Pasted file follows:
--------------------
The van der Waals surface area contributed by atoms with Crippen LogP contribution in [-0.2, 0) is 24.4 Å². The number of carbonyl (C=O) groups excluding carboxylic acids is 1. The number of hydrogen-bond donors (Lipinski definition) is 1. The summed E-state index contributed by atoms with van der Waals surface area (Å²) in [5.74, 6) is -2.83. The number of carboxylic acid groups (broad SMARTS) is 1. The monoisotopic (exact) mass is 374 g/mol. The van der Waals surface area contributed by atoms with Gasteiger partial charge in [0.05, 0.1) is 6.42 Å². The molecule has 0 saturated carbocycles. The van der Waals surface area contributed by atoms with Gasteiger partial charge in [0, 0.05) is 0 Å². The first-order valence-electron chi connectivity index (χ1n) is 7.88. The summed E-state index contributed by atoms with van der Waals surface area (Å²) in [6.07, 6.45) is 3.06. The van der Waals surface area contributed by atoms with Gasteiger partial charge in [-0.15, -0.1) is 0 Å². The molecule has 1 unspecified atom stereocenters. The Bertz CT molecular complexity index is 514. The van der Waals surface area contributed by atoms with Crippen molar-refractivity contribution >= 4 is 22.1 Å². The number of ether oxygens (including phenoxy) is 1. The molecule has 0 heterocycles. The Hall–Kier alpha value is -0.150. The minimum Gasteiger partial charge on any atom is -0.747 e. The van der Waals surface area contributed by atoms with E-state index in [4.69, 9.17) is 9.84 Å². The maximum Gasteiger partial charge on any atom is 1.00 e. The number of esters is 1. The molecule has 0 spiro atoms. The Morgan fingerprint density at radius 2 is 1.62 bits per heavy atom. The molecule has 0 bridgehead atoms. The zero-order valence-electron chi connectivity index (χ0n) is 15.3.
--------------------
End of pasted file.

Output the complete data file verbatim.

The van der Waals surface area contributed by atoms with Crippen LogP contribution in [-0.2, 0) is 24.4 Å². The number of carbonyl (C=O) groups excluding carboxylic acids is 1. The number of hydrogen-bond donors (Lipinski definition) is 1. The summed E-state index contributed by atoms with van der Waals surface area (Å²) in [5.74, 6) is -2.83. The number of carboxylic acid groups (broad SMARTS) is 1. The monoisotopic (exact) mass is 374 g/mol. The van der Waals surface area contributed by atoms with Gasteiger partial charge in [0.05, 0.1) is 6.42 Å². The molecule has 0 saturated carbocycles. The van der Waals surface area contributed by atoms with Gasteiger partial charge in [0, 0.05) is 0 Å². The first-order valence-electron chi connectivity index (χ1n) is 7.88. The summed E-state index contributed by atoms with van der Waals surface area (Å²) in [6.07, 6.45) is 3.06. The van der Waals surface area contributed by atoms with Gasteiger partial charge in [-0.15, -0.1) is 0 Å². The molecule has 1 unspecified atom stereocenters. The Bertz CT molecular complexity index is 514. The van der Waals surface area contributed by atoms with Crippen molar-refractivity contribution >= 4 is 22.1 Å². The number of ether oxygens (including phenoxy) is 1. The molecule has 0 heterocycles. The Hall–Kier alpha value is -0.150. The minimum Gasteiger partial charge on any atom is -0.747 e. The van der Waals surface area contributed by atoms with E-state index in [4.69, 9.17) is 9.84 Å². The maximum Gasteiger partial charge on any atom is 1.00 e. The number of esters is 1. The molecule has 0 spiro atoms. The Morgan fingerprint density at radius 2 is 1.62 bits per heavy atom. The molecule has 0 bridgehead atoms. The zero-order valence-electron chi connectivity index (χ0n) is 15.3.